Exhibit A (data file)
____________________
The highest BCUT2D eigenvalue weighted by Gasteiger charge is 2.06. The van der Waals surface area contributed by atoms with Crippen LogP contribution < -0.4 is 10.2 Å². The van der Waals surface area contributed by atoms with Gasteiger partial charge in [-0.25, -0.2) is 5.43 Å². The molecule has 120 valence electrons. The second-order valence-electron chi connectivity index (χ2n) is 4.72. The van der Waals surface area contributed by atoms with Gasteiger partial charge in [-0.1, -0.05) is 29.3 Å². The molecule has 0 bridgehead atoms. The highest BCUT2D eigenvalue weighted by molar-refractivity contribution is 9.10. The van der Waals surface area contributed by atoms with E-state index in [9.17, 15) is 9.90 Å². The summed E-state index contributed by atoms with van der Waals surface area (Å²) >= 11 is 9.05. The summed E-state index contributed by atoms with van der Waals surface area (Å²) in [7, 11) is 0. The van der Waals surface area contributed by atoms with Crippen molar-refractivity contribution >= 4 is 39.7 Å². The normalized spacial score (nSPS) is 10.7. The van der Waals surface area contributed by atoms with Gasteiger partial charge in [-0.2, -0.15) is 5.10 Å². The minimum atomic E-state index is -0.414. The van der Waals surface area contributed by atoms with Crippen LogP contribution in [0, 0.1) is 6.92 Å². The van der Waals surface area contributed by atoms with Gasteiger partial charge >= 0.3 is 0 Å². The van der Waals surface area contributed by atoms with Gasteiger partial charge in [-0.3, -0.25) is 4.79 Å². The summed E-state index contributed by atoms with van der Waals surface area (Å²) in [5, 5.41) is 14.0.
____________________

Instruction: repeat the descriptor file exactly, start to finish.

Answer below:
The highest BCUT2D eigenvalue weighted by Gasteiger charge is 2.06. The van der Waals surface area contributed by atoms with Crippen LogP contribution < -0.4 is 10.2 Å². The van der Waals surface area contributed by atoms with Gasteiger partial charge in [-0.25, -0.2) is 5.43 Å². The molecule has 120 valence electrons. The second-order valence-electron chi connectivity index (χ2n) is 4.72. The van der Waals surface area contributed by atoms with Gasteiger partial charge in [-0.1, -0.05) is 29.3 Å². The molecule has 0 bridgehead atoms. The highest BCUT2D eigenvalue weighted by molar-refractivity contribution is 9.10. The van der Waals surface area contributed by atoms with E-state index in [9.17, 15) is 9.90 Å². The summed E-state index contributed by atoms with van der Waals surface area (Å²) >= 11 is 9.05. The summed E-state index contributed by atoms with van der Waals surface area (Å²) in [7, 11) is 0. The van der Waals surface area contributed by atoms with Crippen molar-refractivity contribution >= 4 is 39.7 Å². The normalized spacial score (nSPS) is 10.7. The van der Waals surface area contributed by atoms with Gasteiger partial charge in [-0.2, -0.15) is 5.10 Å². The minimum atomic E-state index is -0.414. The van der Waals surface area contributed by atoms with Crippen LogP contribution in [0, 0.1) is 6.92 Å². The van der Waals surface area contributed by atoms with Gasteiger partial charge >= 0.3 is 0 Å². The van der Waals surface area contributed by atoms with Gasteiger partial charge in [-0.3, -0.25) is 4.79 Å². The summed E-state index contributed by atoms with van der Waals surface area (Å²) in [5, 5.41) is 14.0.